Joined: 03 Jun 2005
|Posted: Sun Jun 24, 2018 6:32 pm Post subject: AFTER 30 YEARS DO GLOBAL WARMING PREDICTION STAND UP-- NO
|After Thirty Years, How Well Do Global Warming Predictions Stand Up?
June 22, 2018 by Robert
The answer, in short, is not all that well.
On June 23, 1988, NASA scientist James E. Hansen testified before the Senate Committee on Energy and Natural Resources, where he expressed his “high degree of confidence” in “a cause-and-effect relationship between the greenhouse effect and observed warming.”
The 30th anniversary of Mr. Hansen’s predictions affords an opportunity to see how well his forecasts have turned out.
The answer, in short, is not all that well
In an article today in the Wall Street Journal, climatologist Dr Patrick Michaels and meteorologist Dr. Ryan Maue compare Hansen’s predictions to reality. They describe an earth that is only moderately warmer.
I’ll paraphrase some of the WSJ article here.
It turns out that global surface temperature has not increased significantly since 2000, discounting the larger-than-usual El Nińo of 2015-16.
And it isn’t just Mr. Hansen who got it wrong, the two scholars point out. Models devised by the IPCC have, on average, predicted about twice as much warming as has been observed since global satellite temperature monitoring began 40 years ago.
What about Hansen’s other claims? He claimed that the late ’80s and ’90s would see “greater than average warming in the southeast U.S. and the Midwest.” No such spike has been measured in these regions.
In 2007, Hansen stated that most of Greenland’s ice would soon melt, raising sea levels 23 feet over the next 100 years. Subsequent research published in Nature magazine demonstrated this to be impossible.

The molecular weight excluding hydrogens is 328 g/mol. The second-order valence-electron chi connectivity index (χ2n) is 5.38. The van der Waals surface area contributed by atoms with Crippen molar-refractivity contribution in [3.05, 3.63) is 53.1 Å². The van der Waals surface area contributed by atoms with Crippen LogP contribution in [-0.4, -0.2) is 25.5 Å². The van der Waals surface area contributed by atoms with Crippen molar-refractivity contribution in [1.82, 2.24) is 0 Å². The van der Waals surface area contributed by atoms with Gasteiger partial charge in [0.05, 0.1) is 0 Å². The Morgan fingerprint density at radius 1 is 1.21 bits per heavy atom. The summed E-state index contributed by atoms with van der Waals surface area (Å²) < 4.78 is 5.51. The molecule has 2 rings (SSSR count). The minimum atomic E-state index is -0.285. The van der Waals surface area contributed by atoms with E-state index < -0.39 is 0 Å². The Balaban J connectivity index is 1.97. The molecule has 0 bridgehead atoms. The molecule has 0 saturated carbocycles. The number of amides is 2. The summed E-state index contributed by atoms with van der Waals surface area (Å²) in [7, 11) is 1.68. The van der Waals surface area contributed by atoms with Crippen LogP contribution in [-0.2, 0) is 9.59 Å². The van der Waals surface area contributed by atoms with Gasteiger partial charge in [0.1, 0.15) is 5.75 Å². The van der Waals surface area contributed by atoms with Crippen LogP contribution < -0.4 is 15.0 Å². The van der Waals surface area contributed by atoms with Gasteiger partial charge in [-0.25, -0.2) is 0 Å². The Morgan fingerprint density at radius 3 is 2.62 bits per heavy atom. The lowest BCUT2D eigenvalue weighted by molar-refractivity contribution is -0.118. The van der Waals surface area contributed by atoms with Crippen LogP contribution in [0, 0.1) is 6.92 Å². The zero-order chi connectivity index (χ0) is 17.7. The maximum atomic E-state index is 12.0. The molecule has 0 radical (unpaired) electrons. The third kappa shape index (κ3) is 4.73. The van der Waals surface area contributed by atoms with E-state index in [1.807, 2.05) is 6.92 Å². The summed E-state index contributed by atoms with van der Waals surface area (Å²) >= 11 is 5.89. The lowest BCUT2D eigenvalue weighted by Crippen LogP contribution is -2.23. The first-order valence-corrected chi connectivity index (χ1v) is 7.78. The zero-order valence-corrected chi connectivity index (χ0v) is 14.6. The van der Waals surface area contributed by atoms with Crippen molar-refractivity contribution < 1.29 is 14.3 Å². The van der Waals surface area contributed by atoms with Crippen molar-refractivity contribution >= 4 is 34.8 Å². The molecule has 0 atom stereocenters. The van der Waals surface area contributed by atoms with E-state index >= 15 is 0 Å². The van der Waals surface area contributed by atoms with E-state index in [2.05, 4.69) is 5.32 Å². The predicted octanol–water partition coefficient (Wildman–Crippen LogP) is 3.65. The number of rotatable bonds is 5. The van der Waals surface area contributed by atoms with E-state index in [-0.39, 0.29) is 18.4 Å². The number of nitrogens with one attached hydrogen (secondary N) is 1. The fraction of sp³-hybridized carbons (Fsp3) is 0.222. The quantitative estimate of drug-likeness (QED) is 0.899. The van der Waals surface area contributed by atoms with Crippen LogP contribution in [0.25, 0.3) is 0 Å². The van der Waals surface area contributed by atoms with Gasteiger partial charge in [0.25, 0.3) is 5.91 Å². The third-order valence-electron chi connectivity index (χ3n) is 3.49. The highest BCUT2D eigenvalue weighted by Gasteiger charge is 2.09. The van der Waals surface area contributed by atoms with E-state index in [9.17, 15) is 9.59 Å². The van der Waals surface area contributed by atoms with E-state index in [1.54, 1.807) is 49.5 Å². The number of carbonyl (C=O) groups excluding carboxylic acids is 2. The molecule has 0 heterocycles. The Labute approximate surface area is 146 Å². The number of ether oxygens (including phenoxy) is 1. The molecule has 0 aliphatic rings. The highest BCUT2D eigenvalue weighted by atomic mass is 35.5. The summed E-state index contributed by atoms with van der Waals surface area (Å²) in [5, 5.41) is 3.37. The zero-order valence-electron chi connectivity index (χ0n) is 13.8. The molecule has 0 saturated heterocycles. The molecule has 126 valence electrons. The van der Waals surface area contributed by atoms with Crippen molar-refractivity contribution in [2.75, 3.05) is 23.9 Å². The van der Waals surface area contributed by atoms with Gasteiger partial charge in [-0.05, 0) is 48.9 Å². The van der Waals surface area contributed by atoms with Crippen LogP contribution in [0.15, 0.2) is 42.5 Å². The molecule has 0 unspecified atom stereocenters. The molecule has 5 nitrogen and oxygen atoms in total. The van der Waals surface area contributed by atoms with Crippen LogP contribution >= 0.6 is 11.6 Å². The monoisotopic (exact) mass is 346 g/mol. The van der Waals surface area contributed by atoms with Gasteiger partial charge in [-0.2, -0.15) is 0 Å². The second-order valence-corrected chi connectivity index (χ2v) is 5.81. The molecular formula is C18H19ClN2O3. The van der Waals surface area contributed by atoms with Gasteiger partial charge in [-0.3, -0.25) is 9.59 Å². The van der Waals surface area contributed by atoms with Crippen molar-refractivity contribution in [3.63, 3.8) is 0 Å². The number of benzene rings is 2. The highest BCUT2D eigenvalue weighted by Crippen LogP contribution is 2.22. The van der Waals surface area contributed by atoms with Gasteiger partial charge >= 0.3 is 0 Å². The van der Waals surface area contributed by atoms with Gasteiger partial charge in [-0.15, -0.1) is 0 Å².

Several more of Mr. Hansen’s predictions fizzled. Have hurricanes gotten stronger, as Mr. Hansen predicted? No. Satellite data shows no evidence of this in relation to global surface temperature.
Have storms caused increasing damage in the U.S.? No. Data from NOAA show no such increase.
How about stronger tornadoes? No. In fact, the opposite may be true, as NOAA data offers some evidence of a decline.
“The list of what didn’t happen is long and tedious,” say Michaels and Maue.
“On the 30th anniversary of Mr. Hansen’s galvanizing testimony, it’s time to acknowledge that the rapid warming he predicted isn’t happening.”
Dr. Michaels is director and Dr. Maue an adjunct scholar at the Cato Institute’s Center for the Study of Science. Dr. Michaels obtained his Ph.D. in ecological climatology from the University of Wisconsin-Madison. Dr. Maue is a Ph.D meteorologist.
Interestingly, the WSJ article fails to mention that either of these men have a Ph.D. in their field of expertise.
This article appeared in the Wall Street Journal print edition as
‘A Hot Summer on Capitol Hill.’
And it was published online as:
Thirty Years On, How Well Do Global Warming Predictions Stand Up?